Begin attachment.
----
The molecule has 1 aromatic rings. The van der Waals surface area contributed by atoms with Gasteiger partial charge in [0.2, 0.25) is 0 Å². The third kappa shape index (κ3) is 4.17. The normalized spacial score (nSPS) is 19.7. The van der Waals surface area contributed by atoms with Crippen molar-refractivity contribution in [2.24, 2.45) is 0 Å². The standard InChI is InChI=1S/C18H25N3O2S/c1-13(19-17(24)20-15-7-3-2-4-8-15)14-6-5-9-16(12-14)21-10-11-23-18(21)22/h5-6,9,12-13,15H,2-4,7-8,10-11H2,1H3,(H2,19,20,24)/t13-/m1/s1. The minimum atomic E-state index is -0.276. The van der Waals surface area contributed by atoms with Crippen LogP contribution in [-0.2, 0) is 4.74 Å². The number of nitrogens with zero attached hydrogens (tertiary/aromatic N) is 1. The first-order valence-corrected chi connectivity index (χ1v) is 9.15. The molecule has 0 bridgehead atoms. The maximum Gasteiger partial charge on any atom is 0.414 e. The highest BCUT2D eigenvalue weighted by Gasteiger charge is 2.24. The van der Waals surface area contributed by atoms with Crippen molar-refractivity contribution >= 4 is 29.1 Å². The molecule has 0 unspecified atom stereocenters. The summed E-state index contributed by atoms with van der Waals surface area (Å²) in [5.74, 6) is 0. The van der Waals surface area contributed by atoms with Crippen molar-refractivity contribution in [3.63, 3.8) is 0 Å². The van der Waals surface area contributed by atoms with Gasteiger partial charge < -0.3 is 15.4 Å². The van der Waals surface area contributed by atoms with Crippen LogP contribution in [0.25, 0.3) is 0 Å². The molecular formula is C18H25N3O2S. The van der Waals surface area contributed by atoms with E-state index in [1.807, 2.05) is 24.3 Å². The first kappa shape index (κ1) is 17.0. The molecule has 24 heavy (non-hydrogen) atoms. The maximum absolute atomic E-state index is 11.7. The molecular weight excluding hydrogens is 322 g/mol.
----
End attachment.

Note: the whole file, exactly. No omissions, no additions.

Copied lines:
The molecule has 1 aromatic rings. The van der Waals surface area contributed by atoms with Gasteiger partial charge in [0.2, 0.25) is 0 Å². The third kappa shape index (κ3) is 4.17. The normalized spacial score (nSPS) is 19.7. The van der Waals surface area contributed by atoms with Crippen molar-refractivity contribution in [2.24, 2.45) is 0 Å². The standard InChI is InChI=1S/C18H25N3O2S/c1-13(19-17(24)20-15-7-3-2-4-8-15)14-6-5-9-16(12-14)21-10-11-23-18(21)22/h5-6,9,12-13,15H,2-4,7-8,10-11H2,1H3,(H2,19,20,24)/t13-/m1/s1. The minimum atomic E-state index is -0.276. The van der Waals surface area contributed by atoms with Crippen LogP contribution in [-0.2, 0) is 4.74 Å². The number of nitrogens with zero attached hydrogens (tertiary/aromatic N) is 1. The first-order valence-corrected chi connectivity index (χ1v) is 9.15. The molecule has 0 bridgehead atoms. The maximum Gasteiger partial charge on any atom is 0.414 e. The highest BCUT2D eigenvalue weighted by Gasteiger charge is 2.24. The van der Waals surface area contributed by atoms with Crippen molar-refractivity contribution >= 4 is 29.1 Å². The molecule has 0 unspecified atom stereocenters. The summed E-state index contributed by atoms with van der Waals surface area (Å²) in [5.74, 6) is 0. The van der Waals surface area contributed by atoms with Crippen molar-refractivity contribution in [3.63, 3.8) is 0 Å². The van der Waals surface area contributed by atoms with Gasteiger partial charge < -0.3 is 15.4 Å². The van der Waals surface area contributed by atoms with Crippen LogP contribution in [0.25, 0.3) is 0 Å². The molecular formula is C18H25N3O2S. The van der Waals surface area contributed by atoms with E-state index in [1.807, 2.05) is 24.3 Å². The first kappa shape index (κ1) is 17.0. The molecule has 24 heavy (non-hydrogen) atoms. The maximum absolute atomic E-state index is 11.7. The molecular weight excluding hydrogens is 322 g/mol.